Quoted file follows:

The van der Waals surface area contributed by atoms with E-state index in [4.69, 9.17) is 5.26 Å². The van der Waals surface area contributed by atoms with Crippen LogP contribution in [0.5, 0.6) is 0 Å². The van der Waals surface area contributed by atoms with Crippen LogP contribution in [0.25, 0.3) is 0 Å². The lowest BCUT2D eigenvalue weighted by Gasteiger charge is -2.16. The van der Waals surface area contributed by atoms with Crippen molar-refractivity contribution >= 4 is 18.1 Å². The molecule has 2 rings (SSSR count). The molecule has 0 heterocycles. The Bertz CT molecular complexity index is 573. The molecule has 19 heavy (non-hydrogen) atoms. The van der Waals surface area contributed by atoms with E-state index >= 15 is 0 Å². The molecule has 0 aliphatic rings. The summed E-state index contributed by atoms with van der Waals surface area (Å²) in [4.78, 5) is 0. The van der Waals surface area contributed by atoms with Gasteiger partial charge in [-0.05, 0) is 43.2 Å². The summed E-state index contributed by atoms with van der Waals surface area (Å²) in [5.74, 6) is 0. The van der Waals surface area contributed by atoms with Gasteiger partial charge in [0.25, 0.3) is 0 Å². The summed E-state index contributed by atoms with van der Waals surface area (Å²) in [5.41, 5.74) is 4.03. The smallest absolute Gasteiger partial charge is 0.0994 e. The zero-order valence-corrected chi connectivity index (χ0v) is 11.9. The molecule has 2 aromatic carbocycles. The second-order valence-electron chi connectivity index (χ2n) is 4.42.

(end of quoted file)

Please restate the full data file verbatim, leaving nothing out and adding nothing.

The van der Waals surface area contributed by atoms with E-state index in [4.69, 9.17) is 5.26 Å². The van der Waals surface area contributed by atoms with Crippen LogP contribution in [0.5, 0.6) is 0 Å². The van der Waals surface area contributed by atoms with Crippen LogP contribution in [0.25, 0.3) is 0 Å². The lowest BCUT2D eigenvalue weighted by Gasteiger charge is -2.16. The van der Waals surface area contributed by atoms with Crippen molar-refractivity contribution >= 4 is 18.1 Å². The molecule has 2 rings (SSSR count). The molecule has 0 heterocycles. The Bertz CT molecular complexity index is 573. The molecule has 19 heavy (non-hydrogen) atoms. The van der Waals surface area contributed by atoms with E-state index >= 15 is 0 Å². The molecule has 0 aliphatic rings. The summed E-state index contributed by atoms with van der Waals surface area (Å²) in [4.78, 5) is 0. The van der Waals surface area contributed by atoms with Gasteiger partial charge in [-0.05, 0) is 43.2 Å². The summed E-state index contributed by atoms with van der Waals surface area (Å²) in [5.74, 6) is 0. The van der Waals surface area contributed by atoms with Gasteiger partial charge in [0.25, 0.3) is 0 Å². The summed E-state index contributed by atoms with van der Waals surface area (Å²) in [5.41, 5.74) is 4.03. The smallest absolute Gasteiger partial charge is 0.0994 e. The zero-order valence-corrected chi connectivity index (χ0v) is 11.9. The molecule has 2 aromatic carbocycles. The second-order valence-electron chi connectivity index (χ2n) is 4.42.